Naper Settlement once again transformed into Christkindlmarket

By Cathy Janek  for Chronicle Media 

Two shoppers admired imported Christmas decorations last Friday inside a shop at the Naperville Christkindlmarket at Naper Settlement. (Photo by Jack McCarthy / Chronicle Media)

The village square at Naper Settlement has once again been transformed into a traditional German holiday market.

Christkindlmarket, operated by German American Events, is under way for the second straight year at the downtown Naperville attraction and runs through Christmas Eve.

This year, Naperville’s Christkindlmarket has its very own souvenir mug–a punch-kettle shaped mug decorated in maroon and gold made with Naperville scenes and the Christkindlmarket Naperville logo.

Christkindlmarkets date back to 15th century Germany when people gathered during the winter months to purchase goods, food, and beverages.

The tradition still stands today at Naper Settlement where more than 40 vendors are on hand selling goods such as beer steins, glasses, nesting dolls, and hand-crafted ornaments  while other venders offer beverages like hot cocoa and mulled wine or traditional Bavarian food and sweet treats.

Last year, more than 200,000 visitors descended upon Naper Settlement to enjoy the event.

“We have 13 new vendors in Naperville this year,” said Kate Bleeker of German American Events.  “We are much larger than last year.  We have more room inside the warming tents and more food vendors.  We are also featuring new vendors in our popup vendor booths—where vendors will alternate every few days, so that when people come there will be something new for them to see.”

In its first weekend open “about 18,000 people came through each day which is similar to last year,” Bleeker said.

“(But) with the redesign of the market and repositioning of the food vendors, the lines are in much more control and there wasn’t any traffic jams like there were last year.”

The market is open Thursdays from 11 to 7 p.m., Fridays and Saturdays from 11 a.m. to 9 p.m. and Sundays from 11 a.m. to 6 p.m. until Dec. 24.

Visitors also can enjoy, Naper Lights, a holiday light display, on the grounds of Naper Settlement presented by Naperville Sunrise Rotary.

Admission is free.

Other holiday events in Naperville include the sixth annual performance of Handel’s Messiah at St. Peter and Paul Church.

Performed by the Saints Peter and Paul Orchestra and Choir along with the Choir of St. Raphael Church, the concert will be held Dec. 15 at 7 p.m. at the church.  Tickets range from $10 for students to $30 with a reception following.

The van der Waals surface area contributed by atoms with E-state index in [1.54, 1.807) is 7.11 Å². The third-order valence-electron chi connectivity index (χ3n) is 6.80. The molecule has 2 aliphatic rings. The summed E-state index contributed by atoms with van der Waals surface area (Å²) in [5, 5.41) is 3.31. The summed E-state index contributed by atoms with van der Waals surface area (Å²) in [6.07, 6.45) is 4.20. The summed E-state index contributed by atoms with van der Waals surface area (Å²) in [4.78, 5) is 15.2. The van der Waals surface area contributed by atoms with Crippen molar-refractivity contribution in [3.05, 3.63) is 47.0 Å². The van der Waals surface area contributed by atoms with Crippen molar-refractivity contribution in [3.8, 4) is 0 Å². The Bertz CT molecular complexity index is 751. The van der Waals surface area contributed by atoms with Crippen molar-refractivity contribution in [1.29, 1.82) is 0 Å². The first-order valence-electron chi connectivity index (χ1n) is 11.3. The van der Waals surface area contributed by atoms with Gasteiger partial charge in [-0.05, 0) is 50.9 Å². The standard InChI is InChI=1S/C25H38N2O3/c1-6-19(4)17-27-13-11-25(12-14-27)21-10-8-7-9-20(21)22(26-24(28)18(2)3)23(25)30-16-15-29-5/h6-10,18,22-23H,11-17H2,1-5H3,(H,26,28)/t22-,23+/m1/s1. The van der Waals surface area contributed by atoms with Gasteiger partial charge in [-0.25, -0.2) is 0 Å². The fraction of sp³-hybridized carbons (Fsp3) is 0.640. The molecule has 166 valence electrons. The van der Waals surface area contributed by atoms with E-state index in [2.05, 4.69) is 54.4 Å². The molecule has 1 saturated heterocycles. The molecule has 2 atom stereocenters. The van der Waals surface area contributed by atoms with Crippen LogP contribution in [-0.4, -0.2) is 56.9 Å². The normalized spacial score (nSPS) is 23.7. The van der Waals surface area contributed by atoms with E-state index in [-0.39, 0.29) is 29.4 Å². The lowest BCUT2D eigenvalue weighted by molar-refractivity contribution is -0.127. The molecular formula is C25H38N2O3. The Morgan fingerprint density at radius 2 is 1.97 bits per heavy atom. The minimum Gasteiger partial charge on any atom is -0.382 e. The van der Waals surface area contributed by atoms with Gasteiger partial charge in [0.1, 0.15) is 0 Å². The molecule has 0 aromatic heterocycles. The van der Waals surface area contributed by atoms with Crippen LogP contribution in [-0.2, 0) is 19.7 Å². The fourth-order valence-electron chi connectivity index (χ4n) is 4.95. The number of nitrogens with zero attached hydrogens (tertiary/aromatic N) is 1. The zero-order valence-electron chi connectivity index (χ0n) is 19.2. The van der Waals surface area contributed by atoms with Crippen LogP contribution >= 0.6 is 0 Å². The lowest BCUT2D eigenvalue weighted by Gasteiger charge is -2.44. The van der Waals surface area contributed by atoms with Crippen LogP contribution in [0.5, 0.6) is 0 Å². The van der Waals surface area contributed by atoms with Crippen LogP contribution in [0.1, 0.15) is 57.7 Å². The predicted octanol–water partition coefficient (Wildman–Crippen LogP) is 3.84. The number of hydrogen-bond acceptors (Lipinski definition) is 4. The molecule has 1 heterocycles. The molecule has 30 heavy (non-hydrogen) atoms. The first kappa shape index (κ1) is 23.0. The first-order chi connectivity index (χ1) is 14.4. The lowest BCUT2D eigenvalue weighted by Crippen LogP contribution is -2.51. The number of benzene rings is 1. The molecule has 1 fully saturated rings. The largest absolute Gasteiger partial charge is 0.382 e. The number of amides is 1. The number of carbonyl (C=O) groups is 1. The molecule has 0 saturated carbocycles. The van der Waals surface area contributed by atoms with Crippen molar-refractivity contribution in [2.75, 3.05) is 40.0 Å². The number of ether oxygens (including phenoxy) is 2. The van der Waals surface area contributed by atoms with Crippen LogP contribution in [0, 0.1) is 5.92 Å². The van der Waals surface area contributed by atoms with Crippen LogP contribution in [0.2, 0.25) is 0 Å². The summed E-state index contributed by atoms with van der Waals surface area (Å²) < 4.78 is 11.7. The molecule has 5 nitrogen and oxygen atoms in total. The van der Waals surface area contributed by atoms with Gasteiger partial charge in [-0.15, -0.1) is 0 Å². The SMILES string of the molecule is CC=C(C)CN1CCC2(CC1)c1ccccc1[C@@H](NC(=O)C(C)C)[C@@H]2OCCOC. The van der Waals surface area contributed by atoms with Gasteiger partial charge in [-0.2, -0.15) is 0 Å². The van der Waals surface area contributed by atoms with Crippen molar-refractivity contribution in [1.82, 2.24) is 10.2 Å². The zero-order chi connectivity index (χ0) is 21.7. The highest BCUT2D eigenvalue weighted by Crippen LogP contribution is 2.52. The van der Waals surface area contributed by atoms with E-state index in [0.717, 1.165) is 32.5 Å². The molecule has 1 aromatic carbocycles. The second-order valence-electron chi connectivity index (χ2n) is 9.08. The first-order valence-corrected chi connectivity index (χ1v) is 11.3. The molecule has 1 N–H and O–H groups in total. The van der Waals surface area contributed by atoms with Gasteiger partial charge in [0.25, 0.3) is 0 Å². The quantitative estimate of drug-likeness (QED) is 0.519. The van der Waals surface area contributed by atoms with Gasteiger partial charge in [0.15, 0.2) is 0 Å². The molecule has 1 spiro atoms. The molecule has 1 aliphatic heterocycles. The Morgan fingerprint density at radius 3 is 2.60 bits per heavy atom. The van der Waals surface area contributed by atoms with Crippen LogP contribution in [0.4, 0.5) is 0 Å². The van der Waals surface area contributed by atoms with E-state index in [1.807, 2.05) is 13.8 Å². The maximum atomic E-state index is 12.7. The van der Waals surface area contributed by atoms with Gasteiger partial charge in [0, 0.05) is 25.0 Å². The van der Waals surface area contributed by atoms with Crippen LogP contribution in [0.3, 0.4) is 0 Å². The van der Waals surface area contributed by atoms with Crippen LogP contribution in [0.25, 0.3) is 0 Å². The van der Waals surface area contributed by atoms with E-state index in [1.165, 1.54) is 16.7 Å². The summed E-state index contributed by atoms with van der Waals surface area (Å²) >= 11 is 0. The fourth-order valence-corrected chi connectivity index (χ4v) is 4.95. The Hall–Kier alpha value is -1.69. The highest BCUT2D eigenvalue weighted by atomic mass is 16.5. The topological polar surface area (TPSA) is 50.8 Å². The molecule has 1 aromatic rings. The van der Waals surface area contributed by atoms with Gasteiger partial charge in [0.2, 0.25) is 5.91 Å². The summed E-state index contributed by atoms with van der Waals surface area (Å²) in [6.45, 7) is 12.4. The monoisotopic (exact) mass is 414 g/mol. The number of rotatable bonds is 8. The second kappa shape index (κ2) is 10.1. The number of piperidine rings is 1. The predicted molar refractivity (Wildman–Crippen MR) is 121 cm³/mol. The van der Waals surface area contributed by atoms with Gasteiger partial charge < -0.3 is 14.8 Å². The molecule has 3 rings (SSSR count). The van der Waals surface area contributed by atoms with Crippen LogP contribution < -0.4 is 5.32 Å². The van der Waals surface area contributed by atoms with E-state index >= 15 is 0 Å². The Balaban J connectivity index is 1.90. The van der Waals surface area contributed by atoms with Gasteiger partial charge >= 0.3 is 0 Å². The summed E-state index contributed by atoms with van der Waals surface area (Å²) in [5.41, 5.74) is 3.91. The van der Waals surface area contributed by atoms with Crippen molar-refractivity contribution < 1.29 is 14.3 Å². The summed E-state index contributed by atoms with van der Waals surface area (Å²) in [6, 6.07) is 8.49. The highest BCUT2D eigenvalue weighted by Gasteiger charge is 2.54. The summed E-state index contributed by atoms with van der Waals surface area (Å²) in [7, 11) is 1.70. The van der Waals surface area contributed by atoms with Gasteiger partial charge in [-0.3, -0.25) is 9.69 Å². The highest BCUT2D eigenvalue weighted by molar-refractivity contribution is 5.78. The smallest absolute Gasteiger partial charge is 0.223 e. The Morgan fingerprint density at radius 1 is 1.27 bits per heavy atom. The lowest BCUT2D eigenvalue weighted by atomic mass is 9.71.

Built in the 1920s, the church is “awe-inspiring,” according to Matthew S. Sprinkle, Director, Sacred Music Department of Sts. Peter and Paul Church. “The church is simply beautiful and when it is decorated for Christmas it looks like a cathedral,” he added.

The concert features the Christmas portion and Hallelujah chorus from Handel’s Messiah and a caroling sing-along.

“The church seats 800 and we usually sell out,” Sprinkle said. “We start working on this concert in September,” he said. “We have thousands of man hours that go into this event.”

On Dec. 7 from 5 p.m. to 8 p.m., Naperville store front windows become the stage for scenes from iconic Christmas classics.

For the second time, the Naperville’s Center Stage Players will reenact scenes from It’s A Wonderful Life, Charlie Brown Christmas, Annie, Elf, Polar Express, Frozen and How the Grinch Stole Christmas.

Kandiss Hernandez, with Center Stage Players said, “We will be in 10 windows.”

This is a great training ground for the young actors who can’t break character and must be highly animated behind very thick glass, she added.  “It brings the downtown  area alive.”

But the fun doesn’t stop there.  On New Year’s Eve, the group puts on a production of a 1950s themed, Zombie Prom.

Billed as a family fun event, the evening begins with a 4 p.m. show followed by dinner and dancing at the Embassy Suites in Naperville.

For more than 20 years, Naperville Trolley has been taking holiday light enthusiasts around town  highlighting homes that go the extra effort to spread holiday cheer.

They offer private tours—although, most are already sold out, but some public tour options include a north Naperville tour, a south Naperville tour, or a 2.5-hour combination tour is available.  Cost for a one hour tour is $18 and $36 for the 2.5-hour tour

No holiday would be complete without a visit to Jolly old St. Nick.  Visitors are welcome at Santa’s house on the Naperville Riverwalk at Jackson Avenue and Webster Street. Admission is free. Photos can be purchased for $8 each or two for $15.





— Naper Settlement once again transformed into Christkindlmarket —